Difference between Lawyer and Advocate: Were you also the one who used to believe that Advocates and Lawyers are the same? Well, they are not. Many people have a misconception that Advocates and Lawyers are the same and ends up calling the person who represents a client in the court a “Lawyer”. However, till the end of this article you’ll get to know all the key differences between an advocate and a lawyer.
Major Difference between Lawyer and Advocate
Who is a Lawyer?
A legal expert who has graduated from law school with a Bachelor of Law (LLB) degree is referred to as a “lawyer” in common terms.
Any person with a legal background who has gone to law school refers to themselves as a lawyer. It is a general phrase that refers to anyone who studies or works in law. Anyone who has recently completed their legal studies or is still in the process of doing so is a lawyer.
Solicitor, attorney, and barrister are just a few of the additional titles for a lawyer. Though they are all lawyers, each one of them is an expert in a certain area.
Lawyers typically have less experience, but they have not yet accumulated the experience needed to specialise in a particular area of law. Although they are skilled at providing legal counsel to their clients, they might not stand in for them in court. A lawyer may earn more money as they rise into more senior roles and gain experience.
Who is an Advocate?
Depending on the circumstances of the case, an advocate is a skilled and licenced professional who represents their client in court in exchange for payment. Advocates offer clients valuable tools and resources to help them build a compelling case.
These experts assist clients in managing and comprehending legal challenges by applying their legal knowledge. Advocates aim to obtain a favourable ruling or judgement for their clients while making an argument on their behalf. Advocates can either handle or manage criminal cases as well as civil cases like client disputes.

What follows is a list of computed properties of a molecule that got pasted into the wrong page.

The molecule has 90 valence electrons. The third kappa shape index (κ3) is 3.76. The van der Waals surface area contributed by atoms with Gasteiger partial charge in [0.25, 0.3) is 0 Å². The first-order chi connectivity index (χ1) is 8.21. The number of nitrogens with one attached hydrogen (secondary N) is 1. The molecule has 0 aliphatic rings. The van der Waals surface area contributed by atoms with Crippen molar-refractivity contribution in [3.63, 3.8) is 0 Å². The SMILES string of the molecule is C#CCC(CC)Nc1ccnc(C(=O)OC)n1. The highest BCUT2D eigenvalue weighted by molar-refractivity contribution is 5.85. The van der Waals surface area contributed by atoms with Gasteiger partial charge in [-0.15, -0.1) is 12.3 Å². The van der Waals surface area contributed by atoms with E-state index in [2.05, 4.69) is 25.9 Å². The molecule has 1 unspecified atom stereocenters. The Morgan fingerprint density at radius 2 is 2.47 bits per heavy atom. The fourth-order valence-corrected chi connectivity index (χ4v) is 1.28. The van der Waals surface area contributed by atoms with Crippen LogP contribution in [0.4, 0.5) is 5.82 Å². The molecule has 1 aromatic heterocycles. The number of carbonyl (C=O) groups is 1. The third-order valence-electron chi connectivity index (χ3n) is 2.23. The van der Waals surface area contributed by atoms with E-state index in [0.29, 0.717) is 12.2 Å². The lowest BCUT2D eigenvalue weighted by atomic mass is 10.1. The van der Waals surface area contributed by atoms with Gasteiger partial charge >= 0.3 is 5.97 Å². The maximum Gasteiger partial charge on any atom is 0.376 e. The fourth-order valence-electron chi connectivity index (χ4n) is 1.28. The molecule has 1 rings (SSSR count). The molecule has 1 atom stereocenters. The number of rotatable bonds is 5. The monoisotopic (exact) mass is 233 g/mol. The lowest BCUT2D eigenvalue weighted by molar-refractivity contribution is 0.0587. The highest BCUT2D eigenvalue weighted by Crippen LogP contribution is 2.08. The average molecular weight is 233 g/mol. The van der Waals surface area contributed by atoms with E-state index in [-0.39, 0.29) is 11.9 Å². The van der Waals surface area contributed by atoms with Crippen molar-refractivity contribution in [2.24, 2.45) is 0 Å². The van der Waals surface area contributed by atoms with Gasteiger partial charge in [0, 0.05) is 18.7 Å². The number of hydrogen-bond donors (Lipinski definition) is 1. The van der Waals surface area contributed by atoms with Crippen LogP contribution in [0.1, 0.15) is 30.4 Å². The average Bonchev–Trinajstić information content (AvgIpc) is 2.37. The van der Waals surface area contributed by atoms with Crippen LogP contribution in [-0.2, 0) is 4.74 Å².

“Advocate” refers to a person appointed as an advocate under The Advocate Act of 1961. The Advocates Act of 1961’s Section 2(1)(a) defines the term “Advocate” as
Advocate is typically solely used to refer to lawyers. This is a legal expert who is qualified to represent his or her clients in court in an effort to help them win the case or receive compensation, depending on the circumstances.
How does a lawyer become an Advocate?
Legal education is required to become a lawyer, however they are not permitted to represent their clients in court. To qualify as an advocate, a lawyer must meet certain requirements.
Candidates who hold a legal degree but are not solicitors are required to take the Bar Council of India test, also referred to as the BCI examination. The lawyer must ace the exam in order to be added to the BAR council list. The candidate will thereafter receive authorization from the bar council to practise law in a court setting and so become an advocate.
What Do Lawyers Do?
Difference between a lawyer and an advocate A lawyer is a person with legal training who works as a lawyer, a counsellor, an advisor, a solicitor, or a barrister. A candidate must have finished the required course of study and obtained the required credentials in order to become a lawyer in order to practise law.
The common law system serves as the foundation for the legal system of India. In terms of fundamental concepts, the nation’s structure is extremely reminiscent of that of England. In India, a university offers a five-year programme (integrated BA-LLB or BBA-LLB) for the study of law.